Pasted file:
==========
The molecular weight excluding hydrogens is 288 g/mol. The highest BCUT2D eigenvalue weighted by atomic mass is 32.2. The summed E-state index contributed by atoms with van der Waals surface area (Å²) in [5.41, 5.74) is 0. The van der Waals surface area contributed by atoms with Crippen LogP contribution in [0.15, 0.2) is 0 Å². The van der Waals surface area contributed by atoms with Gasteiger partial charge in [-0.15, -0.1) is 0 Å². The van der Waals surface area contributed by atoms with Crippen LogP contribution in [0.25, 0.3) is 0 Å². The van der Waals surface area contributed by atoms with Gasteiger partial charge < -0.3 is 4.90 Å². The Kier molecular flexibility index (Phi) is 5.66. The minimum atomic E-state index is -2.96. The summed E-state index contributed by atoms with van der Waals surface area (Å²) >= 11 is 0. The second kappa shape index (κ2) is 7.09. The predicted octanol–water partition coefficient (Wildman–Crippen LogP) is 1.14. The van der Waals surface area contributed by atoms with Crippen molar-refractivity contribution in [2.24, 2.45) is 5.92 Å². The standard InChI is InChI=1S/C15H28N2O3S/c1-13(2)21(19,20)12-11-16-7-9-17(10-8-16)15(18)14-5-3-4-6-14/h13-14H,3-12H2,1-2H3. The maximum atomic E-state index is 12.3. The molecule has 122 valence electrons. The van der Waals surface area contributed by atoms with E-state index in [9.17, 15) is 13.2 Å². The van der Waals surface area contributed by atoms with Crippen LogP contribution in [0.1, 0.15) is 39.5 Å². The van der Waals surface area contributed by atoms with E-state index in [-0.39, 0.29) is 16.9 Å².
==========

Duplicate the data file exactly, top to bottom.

The molecular weight excluding hydrogens is 288 g/mol. The highest BCUT2D eigenvalue weighted by atomic mass is 32.2. The summed E-state index contributed by atoms with van der Waals surface area (Å²) in [5.41, 5.74) is 0. The van der Waals surface area contributed by atoms with Crippen LogP contribution in [0.15, 0.2) is 0 Å². The van der Waals surface area contributed by atoms with Gasteiger partial charge in [-0.15, -0.1) is 0 Å². The van der Waals surface area contributed by atoms with Crippen LogP contribution in [0.25, 0.3) is 0 Å². The van der Waals surface area contributed by atoms with Gasteiger partial charge < -0.3 is 4.90 Å². The Kier molecular flexibility index (Phi) is 5.66. The minimum atomic E-state index is -2.96. The summed E-state index contributed by atoms with van der Waals surface area (Å²) >= 11 is 0. The second kappa shape index (κ2) is 7.09. The predicted octanol–water partition coefficient (Wildman–Crippen LogP) is 1.14. The van der Waals surface area contributed by atoms with Crippen molar-refractivity contribution in [2.24, 2.45) is 5.92 Å². The standard InChI is InChI=1S/C15H28N2O3S/c1-13(2)21(19,20)12-11-16-7-9-17(10-8-16)15(18)14-5-3-4-6-14/h13-14H,3-12H2,1-2H3. The maximum atomic E-state index is 12.3. The molecule has 122 valence electrons. The van der Waals surface area contributed by atoms with E-state index in [9.17, 15) is 13.2 Å². The van der Waals surface area contributed by atoms with Crippen LogP contribution in [0.1, 0.15) is 39.5 Å². The van der Waals surface area contributed by atoms with E-state index in [-0.39, 0.29) is 16.9 Å².